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Coyotes vs. Road Runners: Managing in the Americas

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Coyotes vs. Road Runners: Managing in the Americas


The saga of Wile E. Coyote and the Road Runner trying to outsmart each other has turned out to be useful in my research into cultural variation in management styles between Anglophone and Latino leaders. The cartoons are effective at gauging cultural responses because they are globally accessible cultural icons. Because they're silent, they're mostly free from language constraints, and they've been distributed by Warner Brothers to TV screens across the Americas — and all over the world.

I asked MBA alumni around the world to state which of these two characters they most consistently supported and to explain why. Most Anglophones sided with the Coyote, and most Iberians and their descendants preferred the Road Runner.

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Why would this be?

The survey indicated that those who identify with the Coyote respond mainly to the character's perceived "courage. " Though the Coyote routinely loses, he perseveres. Latins, on the other hand, identify more with the joy and freedom they perceive in the provocative Road Runner. These differences hold implications for leaders at today's global organizations: those who sided with one character stated that they would not like to be led by someone who sided with the other. Their discomfort at the prospect of being managed by "the other side" is well illustrated by their view of what organizational role the other side might best perform: Coyotes considered the Road Runner best suited to leading an organization's Human Resources department, while Road Runners saw the Coyote as best suited to being an organization's financial controller.

Of course, the survey did throw up some exceptions. Indian and Australian MBAs, while Anglophones, turned out to be staunch Road Runners. Also, U.S. MBAs fell into two categories: those who self-identified as Caucasian-Americans, sided with the Coyote, while those who self-identified as Hispanic-, Asian-, Jewish-, or African-Americans, or Americans studying at the London Business School, tended to side with the Road Runner, even more consistently than did Brazilian MBAs.

FT quotes Alfredo Behrens on Brazilian business culture - 0800alfredo's posterous

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BUSINESS CULTURE

A spirit of adventure born of plantations and Portuguese seafarers

Is history destiny? The origins of what many businesspeople recognise as particularly Brazilian talents can be traced back to the late 15th century race between Spain and Portugal to exploit the new world, writes Jonathan Wheatley.

Both countries were looking for a sea route to Asia, says Professor Alfredo Behrens of São Paulo’s FIA business school. The Portuguese found one and became merchants. The Spanish found America and become conquerors.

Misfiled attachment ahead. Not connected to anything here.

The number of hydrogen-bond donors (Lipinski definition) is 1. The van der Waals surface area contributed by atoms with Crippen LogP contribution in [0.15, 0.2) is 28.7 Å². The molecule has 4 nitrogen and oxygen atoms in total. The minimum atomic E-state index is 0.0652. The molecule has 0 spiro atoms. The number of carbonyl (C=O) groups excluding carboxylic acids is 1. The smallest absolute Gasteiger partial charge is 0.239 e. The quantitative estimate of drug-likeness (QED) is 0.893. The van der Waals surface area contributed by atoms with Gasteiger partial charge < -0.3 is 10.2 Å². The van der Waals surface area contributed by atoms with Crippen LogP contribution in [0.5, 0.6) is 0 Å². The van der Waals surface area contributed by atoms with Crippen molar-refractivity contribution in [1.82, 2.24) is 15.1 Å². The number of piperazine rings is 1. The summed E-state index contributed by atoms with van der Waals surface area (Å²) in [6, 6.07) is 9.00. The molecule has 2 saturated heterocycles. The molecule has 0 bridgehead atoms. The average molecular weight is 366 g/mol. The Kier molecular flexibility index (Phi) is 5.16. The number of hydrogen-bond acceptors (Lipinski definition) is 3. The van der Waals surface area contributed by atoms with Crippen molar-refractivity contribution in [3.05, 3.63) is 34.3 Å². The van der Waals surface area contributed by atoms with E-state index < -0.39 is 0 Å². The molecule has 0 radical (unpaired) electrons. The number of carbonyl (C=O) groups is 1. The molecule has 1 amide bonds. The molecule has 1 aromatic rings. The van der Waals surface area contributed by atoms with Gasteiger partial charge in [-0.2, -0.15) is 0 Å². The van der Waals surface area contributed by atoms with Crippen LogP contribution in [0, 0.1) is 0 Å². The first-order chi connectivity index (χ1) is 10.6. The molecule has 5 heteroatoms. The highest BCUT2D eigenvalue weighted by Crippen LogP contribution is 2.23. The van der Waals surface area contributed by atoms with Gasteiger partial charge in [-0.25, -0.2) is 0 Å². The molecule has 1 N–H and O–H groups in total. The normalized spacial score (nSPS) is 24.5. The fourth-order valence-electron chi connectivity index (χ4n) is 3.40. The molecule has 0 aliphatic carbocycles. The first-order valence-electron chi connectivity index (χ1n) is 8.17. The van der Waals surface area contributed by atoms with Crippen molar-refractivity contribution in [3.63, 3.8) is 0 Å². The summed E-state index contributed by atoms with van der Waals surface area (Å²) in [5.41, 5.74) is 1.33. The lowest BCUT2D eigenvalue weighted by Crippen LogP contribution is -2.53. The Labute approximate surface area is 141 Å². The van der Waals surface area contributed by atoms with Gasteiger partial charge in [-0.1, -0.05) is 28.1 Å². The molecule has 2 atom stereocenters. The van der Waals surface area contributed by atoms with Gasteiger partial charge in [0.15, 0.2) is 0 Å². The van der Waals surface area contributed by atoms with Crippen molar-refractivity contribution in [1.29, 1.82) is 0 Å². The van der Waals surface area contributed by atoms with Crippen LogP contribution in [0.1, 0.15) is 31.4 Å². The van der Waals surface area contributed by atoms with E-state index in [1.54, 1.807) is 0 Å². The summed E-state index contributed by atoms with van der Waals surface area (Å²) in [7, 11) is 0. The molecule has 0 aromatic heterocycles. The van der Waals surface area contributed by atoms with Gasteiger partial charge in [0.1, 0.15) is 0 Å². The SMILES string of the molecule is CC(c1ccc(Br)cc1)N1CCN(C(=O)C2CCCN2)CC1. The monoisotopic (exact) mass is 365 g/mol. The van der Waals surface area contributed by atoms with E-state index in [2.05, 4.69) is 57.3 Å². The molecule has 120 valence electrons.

The Portuguese also found Brazil, but largely ignored it until it became their sole overseas possession after they lost their Asian trade routes to the Dutch.

“They had to concentrate on Brazil,” says Prof Behrens. “By then they were merchants through and through. They knew how to negotiate. They had jogo de cintura [a knack for flexibility and problem solving]. This is what makes Brazilians different from other Latin Americans.”

He traces other Brazilian characteristics back even further, to the expulsion of the Muslims from the Iberian Peninsula during the Middle Ages and the subsequent fall in population. This created a culture of low-density ranching rather than high-density agriculture, translated to Latin America in the form of enormous plantations controlled by a few wealthy landowners and worked for centuries by millions of African slaves.

Echoes of this hierarchy – and a resulting distance and lack of trust – endure in the workplace, he says. “This leads to a personalism that tries to override those processes, where people try to be friends with the boss [and] to the jeitinho [another hard-to-translate concept of personal flexibility], and a spirit of adventure that means people may only stay put for a while and are dreaming of bigger things.”

And this, he says, creates a business culture that foreigners sometimes find it hard to handle: “One British banker told me it was like trying to lead a herd of cats.”

It is also a culture that fosters creativity and enterprise. Rolf Steiner, regional head at Swiss Re in São Paulo, was previously based in Italy, and says he was delighted to find an atmosphere of openness and creativity in the reinsurer’s Brazilian offices after the much more conservative business environment he had encountered in Italy.

It is the kind of comment heard in many sectors. Tarek Farahat, chief executive of Procter & Gamble in the country, counts Brazilian executives among the most talented in the company’s global operations.

But one of the most famous examples of Brazilian overseas enterprise – Anheuser-Busch InBev, the world’s biggest brewer, created and led by Brazilians – is an exception that proves the rule, says Prof Behrens.

“Brazilians are better negotiators than our Latin neighbours,” he points out. “But that doesn’t mean we don’t have our conquerors